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Interview: Photographer Pieter Hugo

The artist on South African identity, colonial legacy and the impact of Instagram on art


When Nelson Mandela formally stepped into office as South Africa’s first democratically elected president in 1994, it marked a new era of hope and reconciliation for the vibrant if not fractured nation. While the transition of power from apartheid to majority rule wasn’t without serious conflict, it’s an often-cited success story in transitional justice. Today South Africans of all ethnicities are afforded equal freedoms under the law, but the legacy of systematic racism persists. Born in Johannesburg and now based in Cape Town, photographer Pieter Hugo‘s raw, subversive documentary work around the continent has captivated the world over.

“The Hyena & Other Men” brought Hugo to Nigeria’s urban peripheries, documenting a culture of traveling performers and medicine peddlers that incorporate domesticated hyenas, baboons and snakes into their acts. Meanwhile, “Nollywood“—also shot in Nigeria—exposed the darker side of Nigeria’s sprawling film industry. His latest work however sees Hugo turn his lens to his own culture—contemporary South Africa. “Kin” dives deep into the fault lines that run through the social fabric of the country, with Hugo examining his own place in what he calls, “the failure of the South African colonial experiment.” We recently caught up with Hugo to discuss his new work, creative process and how social media is influencing photography.

Your latest work in “Kin” is far different from previous series like “The Hyena & Other Men” and “Nollywood.” Can you tell us about this departure?

About six years ago my wife was pregnant with our first daughter. I started getting really anxious about living in South Africa. And up to that point I guess I’d been living life as a somewhat itinerant artist, with no kind of a fixed abode, really. Suddenly I had to, I guess, put roots down and make the conscious decision about having a home…building a home and almost having a new family. It brought up all these incredible insecurities about what it means to live here. That’s what was preoccupying me at the time, and if that’s what’s on my mind, that’s what I should be looking at as an artist.

Are the insecurities you mentioned referring to inequality in South Africa?

It’s a combination of things. I think if you’re a white South African, you have a certain amount of baggage—historical baggage—but particularly being white. You have a kind of legacy of apartheid that’s so big. It’s so pervasive. It’s everywhere. In a way this work is about coming to terms with the fact that I’m part of this narrative in some way or another.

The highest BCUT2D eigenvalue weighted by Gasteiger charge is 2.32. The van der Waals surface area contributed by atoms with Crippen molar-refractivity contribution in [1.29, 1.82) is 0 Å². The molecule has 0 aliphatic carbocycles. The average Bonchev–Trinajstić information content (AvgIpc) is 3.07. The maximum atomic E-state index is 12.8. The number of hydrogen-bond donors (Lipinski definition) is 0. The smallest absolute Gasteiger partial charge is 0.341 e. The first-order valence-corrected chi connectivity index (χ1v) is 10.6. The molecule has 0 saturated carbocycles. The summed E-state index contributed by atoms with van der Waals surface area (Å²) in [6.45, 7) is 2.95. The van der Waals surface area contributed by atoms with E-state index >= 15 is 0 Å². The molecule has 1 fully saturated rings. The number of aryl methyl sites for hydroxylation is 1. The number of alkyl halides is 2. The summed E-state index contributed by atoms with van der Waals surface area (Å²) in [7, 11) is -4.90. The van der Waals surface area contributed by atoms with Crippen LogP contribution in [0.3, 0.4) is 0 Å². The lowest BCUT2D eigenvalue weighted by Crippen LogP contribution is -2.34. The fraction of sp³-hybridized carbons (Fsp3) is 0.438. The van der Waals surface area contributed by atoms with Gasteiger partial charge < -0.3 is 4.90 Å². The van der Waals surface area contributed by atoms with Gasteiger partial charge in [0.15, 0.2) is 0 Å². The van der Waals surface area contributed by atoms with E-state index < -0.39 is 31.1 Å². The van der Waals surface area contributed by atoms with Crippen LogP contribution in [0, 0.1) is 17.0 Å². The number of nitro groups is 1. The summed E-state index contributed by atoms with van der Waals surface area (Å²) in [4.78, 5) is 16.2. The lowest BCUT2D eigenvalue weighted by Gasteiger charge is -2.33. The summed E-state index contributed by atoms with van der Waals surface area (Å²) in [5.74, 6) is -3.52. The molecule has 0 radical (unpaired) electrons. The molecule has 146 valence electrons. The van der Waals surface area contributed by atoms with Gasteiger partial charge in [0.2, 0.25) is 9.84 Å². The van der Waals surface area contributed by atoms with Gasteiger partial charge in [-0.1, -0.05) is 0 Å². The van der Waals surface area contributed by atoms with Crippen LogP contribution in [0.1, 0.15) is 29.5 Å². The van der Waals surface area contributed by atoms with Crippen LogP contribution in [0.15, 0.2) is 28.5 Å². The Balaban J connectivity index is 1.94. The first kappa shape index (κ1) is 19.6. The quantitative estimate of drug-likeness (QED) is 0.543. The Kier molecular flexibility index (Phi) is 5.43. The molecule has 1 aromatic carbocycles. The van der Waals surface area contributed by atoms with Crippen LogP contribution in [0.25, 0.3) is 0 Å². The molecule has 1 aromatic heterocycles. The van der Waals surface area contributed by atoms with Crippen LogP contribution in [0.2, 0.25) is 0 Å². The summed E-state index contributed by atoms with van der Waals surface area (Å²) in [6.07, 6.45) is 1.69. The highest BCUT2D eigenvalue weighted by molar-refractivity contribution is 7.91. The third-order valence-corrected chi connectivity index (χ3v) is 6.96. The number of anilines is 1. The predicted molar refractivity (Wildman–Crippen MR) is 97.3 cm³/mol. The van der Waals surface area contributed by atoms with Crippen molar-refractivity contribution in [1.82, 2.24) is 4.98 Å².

These kinds of questions of, “How do you live in this place?”—in such a schizophrenic and fractured society. Then of course, the issue of history, I mean I’ve seen the historical narrative in South Africa rewritten and I don’t agree with either version. I saw not the one that I grew up with and not the one that’s being presented to me now.


Do you feel the one being presented to you now is not representative of the country?

No, I don’t feel it is. I think the kind of narrative that’s being put forward is very flawed, deeply flawed. Then of course there’s this picture of history. How much responsibility do you have to this sense of entitlement that I’ve gotten being white, even though I’m not directly responsible for this. That’s the nature of history, unfortunately; children bear the consequences. Before I was married and before having kids, I was aware of these issues, but they didn’t personally affect me. Then suddenly they did.

There’s a divide between those who have and those who don’t and it’s just getting bigger and bigger. And I wonder how sustainable it is.

I kind of set out to try and resolve some of these issues for myself. If anything—six, seven years down the line—I’m even more confused than I was beforehand. I think something that’s happening in South Africa is emblematic of what’s happening in the rest of the world. There’s a divide between those who have and those who don’t and it’s just getting bigger and bigger. And I wonder how sustainable it is. It’s essentially class differentiation, but in South Africa class differentiation is also race-based.


In terms of your creative process—whether it’s a book or a single photograph—how do you approach each project?

It varies. This project developed very organically. I sort of found myself noticing, at some stage, that I was just photographing my family. South Africa came into it purely out of curiosity and a desire to look at it. Then I realized, well shit, this is my next project and it developed into that.